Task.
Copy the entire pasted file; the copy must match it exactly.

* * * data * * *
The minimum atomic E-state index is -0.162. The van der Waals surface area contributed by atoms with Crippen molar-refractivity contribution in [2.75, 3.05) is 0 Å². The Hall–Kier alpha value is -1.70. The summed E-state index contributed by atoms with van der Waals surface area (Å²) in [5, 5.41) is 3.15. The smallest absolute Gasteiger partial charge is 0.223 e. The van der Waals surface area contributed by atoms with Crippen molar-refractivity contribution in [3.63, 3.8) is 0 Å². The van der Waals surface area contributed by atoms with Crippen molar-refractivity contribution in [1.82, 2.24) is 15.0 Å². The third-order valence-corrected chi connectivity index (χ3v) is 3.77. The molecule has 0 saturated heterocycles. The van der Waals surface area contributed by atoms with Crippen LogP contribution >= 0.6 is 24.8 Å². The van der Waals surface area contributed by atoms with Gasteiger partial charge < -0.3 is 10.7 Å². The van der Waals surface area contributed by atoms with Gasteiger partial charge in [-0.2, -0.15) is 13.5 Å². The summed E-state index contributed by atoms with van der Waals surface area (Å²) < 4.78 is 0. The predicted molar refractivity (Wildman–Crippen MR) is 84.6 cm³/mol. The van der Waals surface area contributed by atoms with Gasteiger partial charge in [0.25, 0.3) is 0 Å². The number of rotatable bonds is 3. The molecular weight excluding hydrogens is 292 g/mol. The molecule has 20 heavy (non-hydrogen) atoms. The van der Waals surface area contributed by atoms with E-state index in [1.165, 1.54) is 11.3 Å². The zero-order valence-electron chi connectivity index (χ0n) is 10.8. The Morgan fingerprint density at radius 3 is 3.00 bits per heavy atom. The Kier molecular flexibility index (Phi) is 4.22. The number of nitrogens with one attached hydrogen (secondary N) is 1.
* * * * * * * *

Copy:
The minimum atomic E-state index is -0.162. The van der Waals surface area contributed by atoms with Crippen molar-refractivity contribution in [2.75, 3.05) is 0 Å². The Hall–Kier alpha value is -1.70. The summed E-state index contributed by atoms with van der Waals surface area (Å²) in [5, 5.41) is 3.15. The smallest absolute Gasteiger partial charge is 0.223 e. The van der Waals surface area contributed by atoms with Crippen molar-refractivity contribution in [3.63, 3.8) is 0 Å². The van der Waals surface area contributed by atoms with Crippen molar-refractivity contribution in [1.82, 2.24) is 15.0 Å². The third-order valence-corrected chi connectivity index (χ3v) is 3.77. The molecule has 0 saturated heterocycles. The van der Waals surface area contributed by atoms with Crippen LogP contribution >= 0.6 is 24.8 Å². The van der Waals surface area contributed by atoms with Gasteiger partial charge < -0.3 is 10.7 Å². The van der Waals surface area contributed by atoms with Gasteiger partial charge in [-0.2, -0.15) is 13.5 Å². The summed E-state index contributed by atoms with van der Waals surface area (Å²) < 4.78 is 0. The predicted molar refractivity (Wildman–Crippen MR) is 84.6 cm³/mol. The van der Waals surface area contributed by atoms with Gasteiger partial charge in [0.25, 0.3) is 0 Å². The number of rotatable bonds is 3. The molecular weight excluding hydrogens is 292 g/mol. The molecule has 20 heavy (non-hydrogen) atoms. The van der Waals surface area contributed by atoms with E-state index in [1.165, 1.54) is 11.3 Å². The zero-order valence-electron chi connectivity index (χ0n) is 10.8. The Morgan fingerprint density at radius 3 is 3.00 bits per heavy atom. The Kier molecular flexibility index (Phi) is 4.22. The number of nitrogens with one attached hydrogen (secondary N) is 1.